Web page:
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Poster B137

Neural mechanisms of perceptual curiosity and associated memory enhancement

Poster Session B - Sunday, April 14, 2024, 8:00 – 10:00 am EDT, Sheraton Hall ABC

Zhongyu Hu1,2 (, Jiongjiong Yang1,2; 1School of Psychological and Cognitive Sciences, Peking University, 2Beijing Key Laboratory of Behavior and Mental Health, Peking University

Perceptual curiosity promotes the perception of unknown stimuli and intrinsically facilitates information acquisition. It remains unclear how perceptual curiosity is represented in the brain during the anticipation and outcome phases, and to what extent it improves general and detailed memory. In this study, perceptual curiosity was manipulated by object pictures with varying levels of blur. Subjects first viewed blur pictures and rated levels of confidence in object identification and levels of curiosity about them. Subsequently, they rated levels of satisfaction when clear versions of the pictures were presented. A mnemonic similarity task was used to test their memories for clear pictures 10 minutes later. The results revealed that sustained activation in the amygdala was associated with the incentive salience of curiosity during both the anticipation and outcome phases. However, the cingulate cortex, linked to cognitive salience, was associated with confidence. The activation of the reward system was specifically modulated by the satisfaction of curiosity during the outcome phase. Regarding memory, confidence enhanced both general and detailed memory through heightened activation of the perirhinal cortex (PRC). Curiosity, on the other hand, enhanced detailed memory by activation of the posterior hippocampus, PRC, and the lateral occipital cortex. Furthermore, satisfaction of curiosity enhanced both general and detailed memory through increased activation in the reward system and the anterior and posterior hippocampus, respectively. These results highlighted a unique neural mechanism of incentive-salience-related amygdala underlying perceptual curiosity, and the role of the long-axis of hippocampus in facilitating general and detailed memory by satisfaction of curiosity.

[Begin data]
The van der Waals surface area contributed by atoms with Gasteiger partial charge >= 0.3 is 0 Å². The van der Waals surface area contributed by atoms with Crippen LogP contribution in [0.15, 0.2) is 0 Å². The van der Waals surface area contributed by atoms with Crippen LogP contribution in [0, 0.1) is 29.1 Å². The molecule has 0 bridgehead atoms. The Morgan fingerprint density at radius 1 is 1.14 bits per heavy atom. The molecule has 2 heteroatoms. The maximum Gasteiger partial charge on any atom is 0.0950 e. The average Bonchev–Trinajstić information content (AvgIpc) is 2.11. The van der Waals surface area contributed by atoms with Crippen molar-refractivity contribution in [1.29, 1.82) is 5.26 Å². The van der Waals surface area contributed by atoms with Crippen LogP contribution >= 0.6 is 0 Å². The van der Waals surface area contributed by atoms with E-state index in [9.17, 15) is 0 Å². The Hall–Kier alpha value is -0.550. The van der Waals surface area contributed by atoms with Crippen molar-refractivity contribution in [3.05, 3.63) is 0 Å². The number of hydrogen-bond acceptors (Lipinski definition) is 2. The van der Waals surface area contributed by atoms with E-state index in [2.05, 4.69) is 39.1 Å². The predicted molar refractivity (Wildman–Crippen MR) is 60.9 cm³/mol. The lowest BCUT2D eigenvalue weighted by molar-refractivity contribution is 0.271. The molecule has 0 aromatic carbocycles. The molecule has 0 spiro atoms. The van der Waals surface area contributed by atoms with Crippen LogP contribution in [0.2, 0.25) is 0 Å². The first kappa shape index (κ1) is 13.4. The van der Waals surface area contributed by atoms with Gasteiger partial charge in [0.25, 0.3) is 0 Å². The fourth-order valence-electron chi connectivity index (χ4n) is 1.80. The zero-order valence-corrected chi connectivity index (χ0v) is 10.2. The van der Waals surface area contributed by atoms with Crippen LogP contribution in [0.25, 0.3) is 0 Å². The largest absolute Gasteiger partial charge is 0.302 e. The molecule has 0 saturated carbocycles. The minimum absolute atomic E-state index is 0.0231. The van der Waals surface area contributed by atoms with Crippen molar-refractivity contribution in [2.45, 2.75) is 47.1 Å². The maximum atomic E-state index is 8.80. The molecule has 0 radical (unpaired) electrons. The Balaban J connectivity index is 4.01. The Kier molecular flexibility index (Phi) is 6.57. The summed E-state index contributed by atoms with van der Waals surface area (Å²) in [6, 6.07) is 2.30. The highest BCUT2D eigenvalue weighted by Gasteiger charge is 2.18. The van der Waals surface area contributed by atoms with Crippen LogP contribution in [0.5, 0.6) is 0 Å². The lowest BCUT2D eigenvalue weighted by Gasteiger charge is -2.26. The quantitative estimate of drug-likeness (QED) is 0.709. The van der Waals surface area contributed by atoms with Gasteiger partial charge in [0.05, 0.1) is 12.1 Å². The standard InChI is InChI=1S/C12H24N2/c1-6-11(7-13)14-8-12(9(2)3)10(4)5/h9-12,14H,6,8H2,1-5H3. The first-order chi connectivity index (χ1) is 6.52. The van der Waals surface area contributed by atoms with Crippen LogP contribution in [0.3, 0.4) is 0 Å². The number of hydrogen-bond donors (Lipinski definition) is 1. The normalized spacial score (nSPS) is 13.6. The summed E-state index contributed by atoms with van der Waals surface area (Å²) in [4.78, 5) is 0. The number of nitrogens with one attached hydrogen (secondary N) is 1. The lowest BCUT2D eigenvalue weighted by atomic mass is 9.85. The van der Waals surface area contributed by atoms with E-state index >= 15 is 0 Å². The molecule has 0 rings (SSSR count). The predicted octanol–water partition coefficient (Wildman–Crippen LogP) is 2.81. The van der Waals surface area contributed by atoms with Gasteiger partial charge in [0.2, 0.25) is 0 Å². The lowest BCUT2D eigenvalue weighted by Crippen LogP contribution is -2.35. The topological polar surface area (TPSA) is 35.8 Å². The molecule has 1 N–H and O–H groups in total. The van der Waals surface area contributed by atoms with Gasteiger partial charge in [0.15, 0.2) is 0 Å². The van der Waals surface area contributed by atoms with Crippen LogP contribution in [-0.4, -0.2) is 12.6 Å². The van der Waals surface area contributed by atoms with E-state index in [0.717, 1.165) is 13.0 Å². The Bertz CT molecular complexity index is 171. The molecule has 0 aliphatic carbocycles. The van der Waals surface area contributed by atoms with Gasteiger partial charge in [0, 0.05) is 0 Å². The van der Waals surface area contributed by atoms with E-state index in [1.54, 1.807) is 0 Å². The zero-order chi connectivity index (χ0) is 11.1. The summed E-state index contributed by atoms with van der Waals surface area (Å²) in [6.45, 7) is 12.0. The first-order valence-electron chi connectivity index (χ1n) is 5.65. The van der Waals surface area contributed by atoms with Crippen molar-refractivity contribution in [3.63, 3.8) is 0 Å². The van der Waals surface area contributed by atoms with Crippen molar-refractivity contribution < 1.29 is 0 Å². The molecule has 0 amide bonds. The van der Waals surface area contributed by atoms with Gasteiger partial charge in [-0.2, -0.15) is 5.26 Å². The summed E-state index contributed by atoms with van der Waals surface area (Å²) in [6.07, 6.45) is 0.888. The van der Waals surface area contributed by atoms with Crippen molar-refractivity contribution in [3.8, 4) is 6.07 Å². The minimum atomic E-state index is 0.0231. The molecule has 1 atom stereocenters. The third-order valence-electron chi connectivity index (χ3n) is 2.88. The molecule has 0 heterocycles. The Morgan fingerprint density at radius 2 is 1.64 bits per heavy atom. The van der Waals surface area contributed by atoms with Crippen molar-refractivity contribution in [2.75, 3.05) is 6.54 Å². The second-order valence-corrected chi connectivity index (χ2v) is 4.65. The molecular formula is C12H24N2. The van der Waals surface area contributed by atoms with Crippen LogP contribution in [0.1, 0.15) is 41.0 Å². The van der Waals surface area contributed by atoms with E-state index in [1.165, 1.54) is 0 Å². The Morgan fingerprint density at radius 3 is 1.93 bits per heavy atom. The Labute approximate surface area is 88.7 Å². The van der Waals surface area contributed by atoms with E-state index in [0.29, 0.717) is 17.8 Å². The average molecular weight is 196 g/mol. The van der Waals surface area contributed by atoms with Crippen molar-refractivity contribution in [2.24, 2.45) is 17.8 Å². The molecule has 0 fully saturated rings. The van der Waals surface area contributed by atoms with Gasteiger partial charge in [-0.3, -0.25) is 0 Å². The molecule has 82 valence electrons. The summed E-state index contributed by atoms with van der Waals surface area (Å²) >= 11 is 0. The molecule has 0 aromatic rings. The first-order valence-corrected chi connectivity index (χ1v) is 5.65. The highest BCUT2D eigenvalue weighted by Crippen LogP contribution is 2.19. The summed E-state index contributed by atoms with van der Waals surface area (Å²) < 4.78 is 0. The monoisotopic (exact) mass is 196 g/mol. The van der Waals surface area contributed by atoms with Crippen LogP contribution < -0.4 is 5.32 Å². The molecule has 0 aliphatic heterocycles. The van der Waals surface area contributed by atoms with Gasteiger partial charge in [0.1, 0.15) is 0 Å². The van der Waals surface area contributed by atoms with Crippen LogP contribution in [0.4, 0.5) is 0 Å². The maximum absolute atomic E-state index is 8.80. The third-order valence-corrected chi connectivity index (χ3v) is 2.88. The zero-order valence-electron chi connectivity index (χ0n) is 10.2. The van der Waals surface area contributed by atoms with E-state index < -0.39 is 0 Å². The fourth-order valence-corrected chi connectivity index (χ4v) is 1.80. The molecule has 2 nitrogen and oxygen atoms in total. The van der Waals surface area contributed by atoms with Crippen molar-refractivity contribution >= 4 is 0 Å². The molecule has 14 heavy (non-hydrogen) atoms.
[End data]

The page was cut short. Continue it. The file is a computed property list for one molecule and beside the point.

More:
Topic Area: LONG-TERM MEMORY: Episodic


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